System object: phased.IsotropicProjector
Plot isotropic projector directivity and patterns
[PAT,AZ_ANG,EL_ANG] = pattern(___)
the 3D directivity pattern (in dBi) for the projector specified in
The operating frequency is specified in
the projector pattern with additional options specified by one or
Name,Value pair arguments.
returns the projector pattern in
[PAT,AZ_ANG,EL_ANG] = pattern(___)
contains the coordinate values corresponding to the rows of
EL_ANG output contains the coordinate values
corresponding to the columns of
PAT. If the
is set to
the U coordinates of the pattern and
the V coordinates of the pattern. Otherwise, they
are in angular units in degrees. UV units are dimensionless.
comma-separated pairs of
the argument name and
Value is the corresponding value.
Name must appear inside quotes. You can specify several name and value
pair arguments in any order as
Examine the response and patterns of an isotropic projector operating between 1 kHz and 10 kHz.
Set the projector parameters and obtain the voltage response at five different elevation angles: -30°, -15°, 0°, 15° and 30°. All elevation angles at 0° azimuth angle. The voltage response is computed at 2 kHz.
projector = phased.IsotropicProjector('FrequencyRange',[1,10]*1e3); fc = 2e3; resp = projector(fc,[0,0,0,0,0;-30,-15,0,15,30]);
Draw a 3-D plot of the voltage response.
pattern(projector,fc,[-180:180],[-90:90],'CoordinateSystem','polar', ... 'Type','power')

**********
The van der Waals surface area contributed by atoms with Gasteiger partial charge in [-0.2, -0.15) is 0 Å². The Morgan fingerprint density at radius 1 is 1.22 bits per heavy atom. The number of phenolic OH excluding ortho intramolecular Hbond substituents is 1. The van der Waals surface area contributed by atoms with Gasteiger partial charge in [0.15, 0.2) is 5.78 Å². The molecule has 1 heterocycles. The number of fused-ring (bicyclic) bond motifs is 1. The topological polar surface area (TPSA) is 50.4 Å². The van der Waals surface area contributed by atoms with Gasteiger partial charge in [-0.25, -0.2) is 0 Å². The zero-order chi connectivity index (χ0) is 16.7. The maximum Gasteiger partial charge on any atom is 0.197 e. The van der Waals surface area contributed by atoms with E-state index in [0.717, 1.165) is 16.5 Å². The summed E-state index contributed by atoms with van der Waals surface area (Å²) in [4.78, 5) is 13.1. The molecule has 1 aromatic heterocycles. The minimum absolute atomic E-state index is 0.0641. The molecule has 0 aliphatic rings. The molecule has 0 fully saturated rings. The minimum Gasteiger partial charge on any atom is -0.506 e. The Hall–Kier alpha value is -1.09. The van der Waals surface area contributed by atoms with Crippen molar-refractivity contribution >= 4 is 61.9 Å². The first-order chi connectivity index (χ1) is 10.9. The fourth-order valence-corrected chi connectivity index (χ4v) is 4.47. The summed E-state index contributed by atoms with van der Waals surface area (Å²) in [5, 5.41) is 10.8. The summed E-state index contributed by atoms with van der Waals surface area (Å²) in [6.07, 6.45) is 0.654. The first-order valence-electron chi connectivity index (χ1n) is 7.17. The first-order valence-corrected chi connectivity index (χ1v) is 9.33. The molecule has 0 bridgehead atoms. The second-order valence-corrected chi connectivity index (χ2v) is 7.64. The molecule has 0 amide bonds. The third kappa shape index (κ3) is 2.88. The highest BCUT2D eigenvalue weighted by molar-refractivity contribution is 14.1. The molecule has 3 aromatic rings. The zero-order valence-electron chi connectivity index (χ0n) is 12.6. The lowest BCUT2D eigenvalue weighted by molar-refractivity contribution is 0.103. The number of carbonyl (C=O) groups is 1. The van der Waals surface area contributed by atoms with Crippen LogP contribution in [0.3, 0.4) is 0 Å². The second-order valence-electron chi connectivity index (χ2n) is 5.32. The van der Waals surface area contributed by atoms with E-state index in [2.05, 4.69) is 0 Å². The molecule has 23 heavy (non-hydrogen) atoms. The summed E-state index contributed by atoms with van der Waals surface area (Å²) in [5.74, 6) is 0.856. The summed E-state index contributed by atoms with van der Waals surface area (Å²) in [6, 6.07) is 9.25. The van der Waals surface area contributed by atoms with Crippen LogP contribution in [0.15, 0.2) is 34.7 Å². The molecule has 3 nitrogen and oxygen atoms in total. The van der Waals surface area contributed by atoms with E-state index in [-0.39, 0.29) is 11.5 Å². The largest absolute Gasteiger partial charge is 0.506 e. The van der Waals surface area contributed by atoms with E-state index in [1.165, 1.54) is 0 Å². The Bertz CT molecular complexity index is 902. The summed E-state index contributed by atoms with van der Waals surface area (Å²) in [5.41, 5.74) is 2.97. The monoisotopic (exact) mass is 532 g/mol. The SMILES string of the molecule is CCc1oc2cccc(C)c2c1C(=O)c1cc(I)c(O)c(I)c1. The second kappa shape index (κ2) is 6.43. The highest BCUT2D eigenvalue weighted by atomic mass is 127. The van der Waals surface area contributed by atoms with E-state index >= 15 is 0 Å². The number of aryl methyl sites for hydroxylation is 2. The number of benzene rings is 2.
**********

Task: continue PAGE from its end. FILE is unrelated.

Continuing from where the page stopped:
Examine the response and patterns of an isotropic projector at three different frequencies. The projector operates between 1 kHz and 10 kHz. Specify the voltage response as a vector.
Set up the projector parameters, and obtain the voltage response at 45° azimuth and 30° elevation. Compute the responses at signal frequencies of 2, 5, and 7 kHz.
projector = phased.IsotropicProjector('FrequencyRange',[1 10]*1e3, ... 'VoltageResponse',[90 95 100 95 90]); fc = [2e3 5e3 7e3]; resp = projector(fc,[45;30]); resp
resp = 1×3 0.0426 0.0903 0.0708
Next, draw a 2-D plot of the voltage response as a function of azimuth
pattern(projector,fc,[-180:180],0,'CoordinateSystem','rectangular', ... 'Type','power')
Directivity describes the directionality of the radiation pattern of a sensor element or array of sensor elements.
Higher directivity is desired when you want to transmit more radiation in a specific direction. Directivity is the ratio of the transmitted radiant intensity in a specified direction to the radiant intensity transmitted by an isotropic radiator with the same total transmitted power
where Urad(θ,φ) is the radiant intensity of a transmitter in the direction (θ,φ) and Ptotal is the total power transmitted by an isotropic radiator. For a receiving element or array, directivity measures the sensitivity toward radiation arriving from a specific direction. The principle of reciprocity shows that the directivity of an element or array used for reception equals the directivity of the same element or array used for transmission. When converted to decibels, the directivity is denoted as dBi. For information on directivity, read the notes on Element Directivity and Array Directivity.
Computing directivity requires integrating the far-field transmitted radiant intensity over all directions in space to obtain the total transmitted power. There is a difference between how that integration is performed when Antenna Toolbox™ antennas are used in a phased array and when Phased Array System Toolbox™ antennas are used. When an array contains Antenna Toolbox antennas, the directivity computation is performed using a triangular mesh created from 500 regularly spaced points over a sphere. For Phased Array System Toolbox antennas, the integration uses a uniform rectangular mesh of points spaced 1° apart in azimuth and elevation over a sphere. There may be significant differences in computed directivity, especially for large arrays.